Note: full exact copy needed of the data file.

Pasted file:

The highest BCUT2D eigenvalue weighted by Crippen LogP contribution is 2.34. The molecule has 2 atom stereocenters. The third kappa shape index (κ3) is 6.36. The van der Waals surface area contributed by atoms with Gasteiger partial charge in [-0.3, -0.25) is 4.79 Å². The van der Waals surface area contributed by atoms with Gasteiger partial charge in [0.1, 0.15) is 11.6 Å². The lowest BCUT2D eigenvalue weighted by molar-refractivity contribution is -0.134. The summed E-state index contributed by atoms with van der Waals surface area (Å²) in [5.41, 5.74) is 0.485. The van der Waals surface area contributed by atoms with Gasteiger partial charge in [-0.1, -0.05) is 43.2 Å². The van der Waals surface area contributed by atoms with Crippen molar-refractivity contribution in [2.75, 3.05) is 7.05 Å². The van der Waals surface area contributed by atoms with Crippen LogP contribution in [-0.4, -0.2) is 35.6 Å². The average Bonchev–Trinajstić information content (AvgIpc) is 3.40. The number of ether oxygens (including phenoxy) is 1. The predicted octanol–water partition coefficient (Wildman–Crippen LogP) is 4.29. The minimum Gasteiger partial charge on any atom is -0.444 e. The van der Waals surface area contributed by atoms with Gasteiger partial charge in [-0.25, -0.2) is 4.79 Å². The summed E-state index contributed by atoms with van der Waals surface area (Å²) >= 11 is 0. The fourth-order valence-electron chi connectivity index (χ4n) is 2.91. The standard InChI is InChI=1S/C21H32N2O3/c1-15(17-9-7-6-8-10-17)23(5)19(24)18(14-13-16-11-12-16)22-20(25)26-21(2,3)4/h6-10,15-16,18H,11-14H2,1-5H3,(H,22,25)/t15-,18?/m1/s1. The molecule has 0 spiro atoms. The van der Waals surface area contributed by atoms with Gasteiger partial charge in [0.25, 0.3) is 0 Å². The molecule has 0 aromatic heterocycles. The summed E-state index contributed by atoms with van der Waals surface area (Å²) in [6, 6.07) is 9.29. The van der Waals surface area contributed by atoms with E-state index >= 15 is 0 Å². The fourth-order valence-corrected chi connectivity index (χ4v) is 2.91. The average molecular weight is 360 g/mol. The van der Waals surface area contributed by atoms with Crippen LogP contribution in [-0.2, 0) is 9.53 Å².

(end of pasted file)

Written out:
The highest BCUT2D eigenvalue weighted by Crippen LogP contribution is 2.34. The molecule has 2 atom stereocenters. The third kappa shape index (κ3) is 6.36. The van der Waals surface area contributed by atoms with Gasteiger partial charge in [-0.3, -0.25) is 4.79 Å². The van der Waals surface area contributed by atoms with Gasteiger partial charge in [0.1, 0.15) is 11.6 Å². The lowest BCUT2D eigenvalue weighted by molar-refractivity contribution is -0.134. The summed E-state index contributed by atoms with van der Waals surface area (Å²) in [5.41, 5.74) is 0.485. The van der Waals surface area contributed by atoms with Gasteiger partial charge in [-0.1, -0.05) is 43.2 Å². The van der Waals surface area contributed by atoms with Crippen molar-refractivity contribution in [2.75, 3.05) is 7.05 Å². The van der Waals surface area contributed by atoms with Crippen LogP contribution in [-0.4, -0.2) is 35.6 Å². The average Bonchev–Trinajstić information content (AvgIpc) is 3.40. The number of ether oxygens (including phenoxy) is 1. The predicted octanol–water partition coefficient (Wildman–Crippen LogP) is 4.29. The minimum Gasteiger partial charge on any atom is -0.444 e. The van der Waals surface area contributed by atoms with Gasteiger partial charge in [-0.25, -0.2) is 4.79 Å². The summed E-state index contributed by atoms with van der Waals surface area (Å²) >= 11 is 0. The fourth-order valence-electron chi connectivity index (χ4n) is 2.91. The standard InChI is InChI=1S/C21H32N2O3/c1-15(17-9-7-6-8-10-17)23(5)19(24)18(14-13-16-11-12-16)22-20(25)26-21(2,3)4/h6-10,15-16,18H,11-14H2,1-5H3,(H,22,25)/t15-,18?/m1/s1. The molecule has 0 spiro atoms. The van der Waals surface area contributed by atoms with Gasteiger partial charge in [0.25, 0.3) is 0 Å². The molecule has 0 aromatic heterocycles. The summed E-state index contributed by atoms with van der Waals surface area (Å²) in [6, 6.07) is 9.29. The van der Waals surface area contributed by atoms with E-state index >= 15 is 0 Å². The fourth-order valence-corrected chi connectivity index (χ4v) is 2.91. The average molecular weight is 360 g/mol. The van der Waals surface area contributed by atoms with Crippen LogP contribution in [-0.2, 0) is 9.53 Å².